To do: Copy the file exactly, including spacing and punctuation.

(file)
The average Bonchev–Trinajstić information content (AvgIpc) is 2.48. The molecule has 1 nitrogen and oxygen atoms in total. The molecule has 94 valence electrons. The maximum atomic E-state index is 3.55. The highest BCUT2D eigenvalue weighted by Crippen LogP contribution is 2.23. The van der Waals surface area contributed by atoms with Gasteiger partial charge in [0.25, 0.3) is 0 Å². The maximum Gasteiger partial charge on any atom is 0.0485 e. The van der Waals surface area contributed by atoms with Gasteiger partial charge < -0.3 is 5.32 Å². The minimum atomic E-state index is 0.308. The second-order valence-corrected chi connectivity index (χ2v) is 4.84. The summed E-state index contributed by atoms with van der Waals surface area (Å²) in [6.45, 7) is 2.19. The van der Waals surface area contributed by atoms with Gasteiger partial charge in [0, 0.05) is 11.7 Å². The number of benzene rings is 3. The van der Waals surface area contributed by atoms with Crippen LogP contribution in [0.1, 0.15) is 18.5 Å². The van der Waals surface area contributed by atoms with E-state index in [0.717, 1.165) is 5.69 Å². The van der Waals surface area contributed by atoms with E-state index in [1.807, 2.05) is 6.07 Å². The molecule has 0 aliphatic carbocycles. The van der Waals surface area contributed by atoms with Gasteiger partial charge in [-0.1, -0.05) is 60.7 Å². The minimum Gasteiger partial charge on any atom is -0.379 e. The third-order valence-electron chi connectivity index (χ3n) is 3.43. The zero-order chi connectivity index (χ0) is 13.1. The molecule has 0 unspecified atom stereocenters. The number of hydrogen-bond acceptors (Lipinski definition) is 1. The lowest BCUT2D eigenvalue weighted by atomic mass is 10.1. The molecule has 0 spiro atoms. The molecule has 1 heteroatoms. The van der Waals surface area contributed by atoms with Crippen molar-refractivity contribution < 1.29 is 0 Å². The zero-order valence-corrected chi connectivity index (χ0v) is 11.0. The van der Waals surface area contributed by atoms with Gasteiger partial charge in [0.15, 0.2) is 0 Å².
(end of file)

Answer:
The average Bonchev–Trinajstić information content (AvgIpc) is 2.48. The molecule has 1 nitrogen and oxygen atoms in total. The molecule has 94 valence electrons. The maximum atomic E-state index is 3.55. The highest BCUT2D eigenvalue weighted by Crippen LogP contribution is 2.23. The van der Waals surface area contributed by atoms with Gasteiger partial charge in [0.25, 0.3) is 0 Å². The maximum Gasteiger partial charge on any atom is 0.0485 e. The van der Waals surface area contributed by atoms with Gasteiger partial charge < -0.3 is 5.32 Å². The minimum atomic E-state index is 0.308. The second-order valence-corrected chi connectivity index (χ2v) is 4.84. The summed E-state index contributed by atoms with van der Waals surface area (Å²) in [6.45, 7) is 2.19. The van der Waals surface area contributed by atoms with Gasteiger partial charge in [0, 0.05) is 11.7 Å². The number of benzene rings is 3. The van der Waals surface area contributed by atoms with Crippen LogP contribution in [0.1, 0.15) is 18.5 Å². The van der Waals surface area contributed by atoms with E-state index in [0.717, 1.165) is 5.69 Å². The van der Waals surface area contributed by atoms with E-state index in [1.807, 2.05) is 6.07 Å². The molecule has 0 aliphatic carbocycles. The van der Waals surface area contributed by atoms with Gasteiger partial charge in [-0.1, -0.05) is 60.7 Å². The minimum Gasteiger partial charge on any atom is -0.379 e. The third-order valence-electron chi connectivity index (χ3n) is 3.43. The zero-order chi connectivity index (χ0) is 13.1. The molecule has 0 unspecified atom stereocenters. The number of hydrogen-bond acceptors (Lipinski definition) is 1. The lowest BCUT2D eigenvalue weighted by atomic mass is 10.1. The molecule has 0 spiro atoms. The molecule has 1 heteroatoms. The van der Waals surface area contributed by atoms with Crippen molar-refractivity contribution < 1.29 is 0 Å². The zero-order valence-corrected chi connectivity index (χ0v) is 11.0. The van der Waals surface area contributed by atoms with Gasteiger partial charge in [0.15, 0.2) is 0 Å².